When the Hollywood Roosevelt Hosted the First Oscars

Today’s Academy Award ceremonies are glamorous affairs where seemingly no expense is spared for the crème de la crème of Hollywood to appear in all of their expertly bronzed, polished, and mutual adoring splendor to celebrate “Hollywood’s biggest night.”

But the ceremony didn’t start out that way; in fact, the first Oscar statues were handed out as a sort of after-thought at another celebration—and this one fixated on Hollywood’s survival skills. According to Academy archives, the real draw from that 1929 ceremony was a celebration of the Academy’s second anniversary.

More than 270 people, all of whom were either members of the Academy or guests who were willing to pony up a $5 entrance fee, filled the luxurious Blossom Room at the Hollywood Roosevelt hotel on the night of May 16, 1929—a fitting location, as the hotel was also home to the Academy of Motion Picture Arts and Sciences’ headquarters at that time. Before delivering the night’s official awards presentation, then-president Douglas Fairbanks, Sr. would have simply had to take a leisurely stroll into the ballroom from his de facto office in the hotel’s club lounge, where guests were being treated to pre-dinner cocktails.


“It is now two years since we gathered at our first dinner at the Biltmore Hotel and organized the Academy. We had many rosy dreams at that time, but like most dreams they were hazy,” Fairbanks said beneath the Blossom Room’s soft lantern lighting and before the audience enjoyed their dinners of filet of sole au beurre or broiled chicken on toast followed by ice cream and cakes. “We felt, however, that we should get together and do things for the good of all the branches of motion picture production. Some of our dreams did not come true, but as we look back we find that we have not been standing still.”

There was also no need for Oscar ballots: The winners had been announced three months prior. The practice of acceptance speeches was also not yet in vogue, meaning the whole ceremony probably took about 15 minutes—barely time to finish an opening dance routine and monologue before breaking for commercial at today’s ceremonies.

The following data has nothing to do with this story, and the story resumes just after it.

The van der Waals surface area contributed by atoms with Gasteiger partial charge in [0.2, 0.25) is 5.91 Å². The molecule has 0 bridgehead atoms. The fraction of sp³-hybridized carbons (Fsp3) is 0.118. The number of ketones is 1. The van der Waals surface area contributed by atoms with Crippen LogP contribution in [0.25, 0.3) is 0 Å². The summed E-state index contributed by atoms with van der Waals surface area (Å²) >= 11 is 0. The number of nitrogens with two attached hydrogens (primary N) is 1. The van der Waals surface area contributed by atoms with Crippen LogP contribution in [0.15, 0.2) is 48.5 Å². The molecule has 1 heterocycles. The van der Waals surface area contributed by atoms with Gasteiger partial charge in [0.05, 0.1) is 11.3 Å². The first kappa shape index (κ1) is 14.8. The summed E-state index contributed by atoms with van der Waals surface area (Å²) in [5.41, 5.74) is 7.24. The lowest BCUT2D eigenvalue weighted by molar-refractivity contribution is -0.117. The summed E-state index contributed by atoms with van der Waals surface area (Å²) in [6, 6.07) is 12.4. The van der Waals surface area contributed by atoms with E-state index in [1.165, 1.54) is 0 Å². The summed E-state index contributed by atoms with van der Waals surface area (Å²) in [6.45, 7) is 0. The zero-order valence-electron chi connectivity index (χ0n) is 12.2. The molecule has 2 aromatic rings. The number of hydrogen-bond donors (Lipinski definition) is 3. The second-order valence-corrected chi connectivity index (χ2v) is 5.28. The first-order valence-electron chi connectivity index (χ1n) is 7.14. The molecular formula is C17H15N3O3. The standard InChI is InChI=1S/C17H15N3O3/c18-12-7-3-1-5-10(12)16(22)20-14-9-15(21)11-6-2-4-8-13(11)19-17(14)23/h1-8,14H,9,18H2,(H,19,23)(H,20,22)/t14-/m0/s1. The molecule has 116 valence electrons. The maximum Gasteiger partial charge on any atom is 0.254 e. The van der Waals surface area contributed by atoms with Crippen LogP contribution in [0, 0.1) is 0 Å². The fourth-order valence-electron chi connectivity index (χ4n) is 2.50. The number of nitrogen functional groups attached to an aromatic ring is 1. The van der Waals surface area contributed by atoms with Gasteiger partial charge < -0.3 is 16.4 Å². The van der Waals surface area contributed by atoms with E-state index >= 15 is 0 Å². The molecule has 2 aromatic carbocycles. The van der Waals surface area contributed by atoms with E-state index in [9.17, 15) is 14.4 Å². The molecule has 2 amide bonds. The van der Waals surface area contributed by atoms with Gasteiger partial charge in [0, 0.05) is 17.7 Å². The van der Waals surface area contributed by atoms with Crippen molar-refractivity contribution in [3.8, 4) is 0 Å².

Charlie Chaplin received a special award for his work acting in, writing, directing and producing the silent film, The Circus.
Charlie Chaplin and Dog in The Circus
+ Charlie Chaplin in The Circus

All winners, as well as those receiving honorable mentions, were listed in the program along with the night’s menu and order of remarks. Aside from Charlie Chaplin (who received a special award for his work acting in, writing, directing, and producing the silent film, The Circus), guests of honor included Janet Gaynor. The first-ever Best Actress winner was actually hailed for her work in three films—7th Heaven, Street Angel, and Sunrise–and she accepted wearing an off-the-rack skirt and sailor-style top. Notations were made in the program next to the names of those who couldn’t make the ceremony because they were either out of the country or, in the unfortunate case of screenwriter Gerald Duffy, had passed away before the big night–making it clear that only those with an iron-clad excuse would dare miss such an important occasion.

Wings received the award for Best Picture that night, making it the first and only time a silent picture has won that category. Member William C. deMille prophetically drove that point home when he spoke after Fairbanks at the first ceremony.

Janet Gaynor … was actually hailed for her work in three films: 7th Heaven, Street Angel, and Sunrise.
Janet Gaynor 7th Heaven
+ Janet Gaynor in 7th Heaven

“The seeds that had been planted in the first year [of the Academy] began to sprout in the second year and it began to function, and last year, due to many causes and particularly to the work of a group of probably fifty or seventy-five members, it has done remarkably good work in beginning to function,” deMille said. “One of the ways it functions is this: A great change has come over the whole motion picture industry since the Academy was organized. The talking picture will be the motion picture from now on, or else I am so wrong that I have no right to stand up here and address you. This means that the motion picture has finally definitely entered the field of dramatic literature. It will be an important part of the American dramatic literature that is going to be seen and heard by more people than see any play in the theatre or read any printed play in the United States.”

  • Story by Whitney Friedlander

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